Mobile AR: Promising innovation or misplaced trust?

Bowers, David (2019). Mobile AR: Promising innovation or misplaced trust? In: International Navigation Conference 2019, 19-21 Nov 2019, Edinburgh.


Can you really trust a smartphone Augmented Reality (AR) app to identify navigational landmarks?

AR for navigation depends crucially on three components: position, orientation, and known relative positions of points of interest (landmarks). Mobile AR can be successful for pedestrian tourism, typically in urban environments. For this kind of short-range navigation, it is feasible to correct for inaccuracies in sensors, particularly the compass, by “registering” the camera image against a 3D model of the real world. Without registration, the orientation is derived solely from the internal compass.

For long range navigation, with no nearby landmarks, registration is rarely an option. For example, when approaching a coast in a yacht, the land is too distant, and too small a portion of the camera image, for the computer vision techniques of registration to be effective. Furthermore, surface waves mean that the foreground is moving, as is the whole camera image as the vessel responds to the waves. The lack of registration leads to serious questions about the reliability of mobile AR for navigation purposes, since the internal compass in mobile devices is subject to significant deviation.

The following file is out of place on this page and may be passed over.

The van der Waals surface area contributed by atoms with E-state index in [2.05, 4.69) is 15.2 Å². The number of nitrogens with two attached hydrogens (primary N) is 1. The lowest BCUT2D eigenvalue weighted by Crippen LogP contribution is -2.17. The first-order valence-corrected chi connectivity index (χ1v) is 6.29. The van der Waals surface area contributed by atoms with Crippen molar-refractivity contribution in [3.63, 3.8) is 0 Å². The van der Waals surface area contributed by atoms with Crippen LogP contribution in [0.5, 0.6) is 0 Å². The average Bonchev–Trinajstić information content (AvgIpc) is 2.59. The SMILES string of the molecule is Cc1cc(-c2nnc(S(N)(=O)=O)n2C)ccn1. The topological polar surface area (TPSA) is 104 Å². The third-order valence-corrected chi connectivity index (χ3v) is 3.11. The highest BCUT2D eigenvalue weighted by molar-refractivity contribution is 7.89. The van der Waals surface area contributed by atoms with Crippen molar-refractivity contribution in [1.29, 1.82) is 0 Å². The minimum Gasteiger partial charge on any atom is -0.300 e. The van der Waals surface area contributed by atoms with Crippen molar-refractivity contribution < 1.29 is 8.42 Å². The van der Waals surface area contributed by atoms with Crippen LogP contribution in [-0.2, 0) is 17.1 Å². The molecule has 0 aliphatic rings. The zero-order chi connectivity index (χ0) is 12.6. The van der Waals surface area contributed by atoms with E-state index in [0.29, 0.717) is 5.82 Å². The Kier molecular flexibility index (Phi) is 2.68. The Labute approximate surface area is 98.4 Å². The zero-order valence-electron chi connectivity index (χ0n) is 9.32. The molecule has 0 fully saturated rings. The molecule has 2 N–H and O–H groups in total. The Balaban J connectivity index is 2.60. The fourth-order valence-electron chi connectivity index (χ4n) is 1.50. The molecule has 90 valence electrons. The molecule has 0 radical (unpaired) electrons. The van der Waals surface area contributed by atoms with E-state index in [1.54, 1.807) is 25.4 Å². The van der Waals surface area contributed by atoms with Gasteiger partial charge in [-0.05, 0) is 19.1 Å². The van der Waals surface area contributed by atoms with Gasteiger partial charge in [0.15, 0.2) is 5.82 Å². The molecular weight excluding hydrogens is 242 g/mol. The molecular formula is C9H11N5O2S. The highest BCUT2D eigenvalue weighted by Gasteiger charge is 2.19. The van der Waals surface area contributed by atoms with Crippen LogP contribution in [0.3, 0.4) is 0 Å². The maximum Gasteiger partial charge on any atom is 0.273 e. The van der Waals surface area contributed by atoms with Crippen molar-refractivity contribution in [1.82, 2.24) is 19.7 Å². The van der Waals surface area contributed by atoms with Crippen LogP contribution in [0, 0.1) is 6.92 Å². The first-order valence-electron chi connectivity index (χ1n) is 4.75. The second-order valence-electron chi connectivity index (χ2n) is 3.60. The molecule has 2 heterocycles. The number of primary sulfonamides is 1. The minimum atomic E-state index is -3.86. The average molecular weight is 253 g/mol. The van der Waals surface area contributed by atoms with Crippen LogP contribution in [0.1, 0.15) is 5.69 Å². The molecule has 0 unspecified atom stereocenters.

I present deviation curves measured for seventeen mobile devices. Deviation curve amplitudes of 5-10 degrees are typical, with comparable linear offsets – sufficient to be unusable, or misleadingly dangerous, for navigation, particularly for identifying features such as leading marks. There are also issues with calibration and with changes in deviation curves over time. Compass errors cannot be corrected simply by “registering” a single known landmark – because the deviation is a time-varying curve, not a fixed offset.

Having demonstrated that current mobile AR techniques should not be trusted for long-range navigation, I speculate on the requirements for interfaces that could harness the potential of AR without succumbing to the limitations inherent in current hardware.

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